Phosphorus is a mineral necessary for energy production, bone health, and acid-base balance, but too much can be harmful.

Chronic kidney disease is the most common cause of high phosphorus or phosphate levels, which can weaken your bones and cause the harmful buildup of calcium in your blood vessels, lungs, eyes, and heart.

A renal diet generally restricts phosphorus to 800-1,000 mg per day.

Many foods naturally contain phosphorus, but the phosphorus isn’t well absorbed.

In contrast, your body can absorb 80–100% of the phosphorus added to foods.

Most packaged rice and pasta meals, frozen meals, and other highly processed foods contain a phosphorus additive.

Food manufacturers are not required to list the amount of phosphorus their products contain, but you can identify products that contain a phosphorus additive by reading the ingredients.

Here are some commonly used phosphorus additives to limit:

  • dicalcium phosphate
  • disodium phosphate
  • phosphoric acid
  • monosodium phosphate
  • todium hexameta-phosphate
  • sodium tripolyphosphate
  • tetrasodium pyrophosphate
  • trisodium phosphate


Protein keeps your immune system strong, repairs and rebuilds your body’s tissues, and transports and stores nutrients, among other important functions.

However, consuming too much protein with advanced chronic kidney disease can put excess strain on damaged kidneys that healthy kidneys would be able to handle.

If you have advanced chronic kidney disease, guidelines recommend following a low-protein diet providing 0.25–0.27 grams per pound (0.55–0.60 grams per kg) of body weight (2).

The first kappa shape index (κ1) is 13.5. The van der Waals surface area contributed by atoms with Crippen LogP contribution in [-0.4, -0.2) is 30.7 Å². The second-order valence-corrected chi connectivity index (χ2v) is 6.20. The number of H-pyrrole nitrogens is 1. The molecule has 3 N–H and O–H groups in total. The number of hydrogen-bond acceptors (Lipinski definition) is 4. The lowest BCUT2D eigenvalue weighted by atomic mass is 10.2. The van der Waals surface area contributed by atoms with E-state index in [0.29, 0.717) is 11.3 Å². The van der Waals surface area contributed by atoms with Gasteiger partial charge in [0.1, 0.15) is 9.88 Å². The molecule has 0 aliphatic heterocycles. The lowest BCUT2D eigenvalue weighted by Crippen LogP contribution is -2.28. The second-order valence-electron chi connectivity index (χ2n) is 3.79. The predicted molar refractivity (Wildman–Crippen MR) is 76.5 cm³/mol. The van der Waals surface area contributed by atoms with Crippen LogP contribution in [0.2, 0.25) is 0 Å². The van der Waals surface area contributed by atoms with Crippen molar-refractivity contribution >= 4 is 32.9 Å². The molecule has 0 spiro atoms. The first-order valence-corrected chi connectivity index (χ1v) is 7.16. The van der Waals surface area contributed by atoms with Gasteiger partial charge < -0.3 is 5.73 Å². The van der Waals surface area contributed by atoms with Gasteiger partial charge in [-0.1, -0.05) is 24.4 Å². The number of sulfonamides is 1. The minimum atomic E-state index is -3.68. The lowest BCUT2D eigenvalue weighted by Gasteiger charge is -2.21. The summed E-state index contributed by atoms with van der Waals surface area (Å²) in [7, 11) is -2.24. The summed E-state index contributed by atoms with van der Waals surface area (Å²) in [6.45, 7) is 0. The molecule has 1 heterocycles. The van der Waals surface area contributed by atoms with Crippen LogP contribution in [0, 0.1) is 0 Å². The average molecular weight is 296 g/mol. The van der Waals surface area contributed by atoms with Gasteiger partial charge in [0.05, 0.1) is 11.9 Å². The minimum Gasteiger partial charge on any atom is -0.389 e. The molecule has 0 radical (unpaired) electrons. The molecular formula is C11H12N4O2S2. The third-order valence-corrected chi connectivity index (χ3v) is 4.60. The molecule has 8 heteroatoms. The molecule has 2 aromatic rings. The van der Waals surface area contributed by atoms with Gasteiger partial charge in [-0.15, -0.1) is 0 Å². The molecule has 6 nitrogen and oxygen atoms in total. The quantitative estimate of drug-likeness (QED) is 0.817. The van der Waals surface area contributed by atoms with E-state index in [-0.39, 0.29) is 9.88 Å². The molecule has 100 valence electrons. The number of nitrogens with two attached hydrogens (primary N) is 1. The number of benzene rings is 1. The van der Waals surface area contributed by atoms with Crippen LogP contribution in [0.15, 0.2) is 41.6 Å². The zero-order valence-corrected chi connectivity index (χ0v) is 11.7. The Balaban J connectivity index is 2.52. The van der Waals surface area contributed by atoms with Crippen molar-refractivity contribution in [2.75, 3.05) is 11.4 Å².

If you have diabetes, these guidelines recommend a higher intake of 0.27–0.36 grams per pound (0.6–0.8 grams per kg) of body weight.

For a 150-pound (68-kg) person these guidelines translate to 38–41 grams of protein per day if you don’t have diabetes and 38–54 grams if you have diabetes.

However, because these guidelines call for a protein intake at or below the recommended dietary allowance (RDA) of 0.36 grams per pound (0.8 grams per kg), you should receive close supervision from your doctor and registered dietitian.

If you receive dialysis, an protein intake above the RDA of 0.45–0.55 grams per pound (1.0–1.2 grams per kg) of body weight is recommended to maintain nutritional status and replace the protein that is removed during dialysis.

Plant-based foods like fruits, vegetables, and whole grains contain some protein but are much lower than animal-based sources.

With a low-protein diet, it’s especially important to eat enough calories to prevent protein from being used as energy.

Your calorie needs will vary depending on your age, gender, physical activity level, chronic kidney disease stage, and other diseases present.

1-Day sample renal diet menu plan

Here’s a one-day sample renal diet menu plan:

  • Breakfast: scrambled eggs, oatmeal with blueberries, and black coffee
  • Snack: hummus with vegetables like celery, carrots, and bell pepper slices for dipping
  • Lunch: avocado and tuna salad wrap with strawberries
  • Snack: air-popped popcorn and pear
  • Dinner: chicken with white rice and asparagus
  • Snack: apple slices with peanut butter

Remember that your doctor and registered dietitian will determine which nutrients you need to restrict and the level of restriction.

The bottom line

Your diet plays an important role in preventing the progression of renal or chronic kidney disease.

A renal diet generally restricts your intake of sodium, potassium, phosphorus, and protein.

Your doctor and registered dietitian will determine which nutrients you should restrict and the level of restriction based on your stage of chronic kidney disease and other factors.